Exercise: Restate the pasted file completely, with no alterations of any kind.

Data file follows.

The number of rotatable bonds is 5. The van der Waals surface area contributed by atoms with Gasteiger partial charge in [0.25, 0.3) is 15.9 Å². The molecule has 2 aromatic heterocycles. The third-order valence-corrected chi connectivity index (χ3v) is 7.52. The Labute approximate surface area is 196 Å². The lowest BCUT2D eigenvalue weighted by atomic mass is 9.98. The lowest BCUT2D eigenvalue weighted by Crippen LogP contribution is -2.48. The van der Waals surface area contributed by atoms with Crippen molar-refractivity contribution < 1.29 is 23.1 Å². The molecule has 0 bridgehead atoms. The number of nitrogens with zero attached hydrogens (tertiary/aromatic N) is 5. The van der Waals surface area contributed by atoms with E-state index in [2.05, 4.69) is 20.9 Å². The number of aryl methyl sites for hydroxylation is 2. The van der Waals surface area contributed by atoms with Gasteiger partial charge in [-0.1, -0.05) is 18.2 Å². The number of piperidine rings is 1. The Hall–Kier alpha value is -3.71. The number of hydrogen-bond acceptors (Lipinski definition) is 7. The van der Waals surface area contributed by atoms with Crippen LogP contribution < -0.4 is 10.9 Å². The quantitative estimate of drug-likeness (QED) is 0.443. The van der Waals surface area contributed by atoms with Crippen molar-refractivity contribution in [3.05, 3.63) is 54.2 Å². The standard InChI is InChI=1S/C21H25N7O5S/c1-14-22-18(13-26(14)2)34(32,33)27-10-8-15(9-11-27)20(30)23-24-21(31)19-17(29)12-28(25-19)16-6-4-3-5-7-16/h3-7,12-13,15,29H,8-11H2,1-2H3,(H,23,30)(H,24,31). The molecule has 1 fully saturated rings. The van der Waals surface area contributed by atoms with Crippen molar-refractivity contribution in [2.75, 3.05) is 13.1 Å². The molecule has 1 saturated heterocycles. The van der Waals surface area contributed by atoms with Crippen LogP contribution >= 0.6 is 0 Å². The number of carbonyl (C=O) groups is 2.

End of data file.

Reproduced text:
The number of rotatable bonds is 5. The van der Waals surface area contributed by atoms with Gasteiger partial charge in [0.25, 0.3) is 15.9 Å². The molecule has 2 aromatic heterocycles. The third-order valence-corrected chi connectivity index (χ3v) is 7.52. The Labute approximate surface area is 196 Å². The lowest BCUT2D eigenvalue weighted by atomic mass is 9.98. The lowest BCUT2D eigenvalue weighted by Crippen LogP contribution is -2.48. The van der Waals surface area contributed by atoms with Crippen molar-refractivity contribution < 1.29 is 23.1 Å². The molecule has 0 bridgehead atoms. The number of nitrogens with zero attached hydrogens (tertiary/aromatic N) is 5. The van der Waals surface area contributed by atoms with E-state index in [2.05, 4.69) is 20.9 Å². The number of aryl methyl sites for hydroxylation is 2. The van der Waals surface area contributed by atoms with Gasteiger partial charge in [-0.1, -0.05) is 18.2 Å². The number of piperidine rings is 1. The Hall–Kier alpha value is -3.71. The number of hydrogen-bond acceptors (Lipinski definition) is 7. The van der Waals surface area contributed by atoms with Crippen LogP contribution < -0.4 is 10.9 Å². The quantitative estimate of drug-likeness (QED) is 0.443. The van der Waals surface area contributed by atoms with Crippen molar-refractivity contribution in [3.05, 3.63) is 54.2 Å². The standard InChI is InChI=1S/C21H25N7O5S/c1-14-22-18(13-26(14)2)34(32,33)27-10-8-15(9-11-27)20(30)23-24-21(31)19-17(29)12-28(25-19)16-6-4-3-5-7-16/h3-7,12-13,15,29H,8-11H2,1-2H3,(H,23,30)(H,24,31). The molecule has 1 fully saturated rings. The van der Waals surface area contributed by atoms with Crippen molar-refractivity contribution in [2.75, 3.05) is 13.1 Å². The molecule has 1 saturated heterocycles. The van der Waals surface area contributed by atoms with Crippen LogP contribution >= 0.6 is 0 Å². The number of carbonyl (C=O) groups is 2.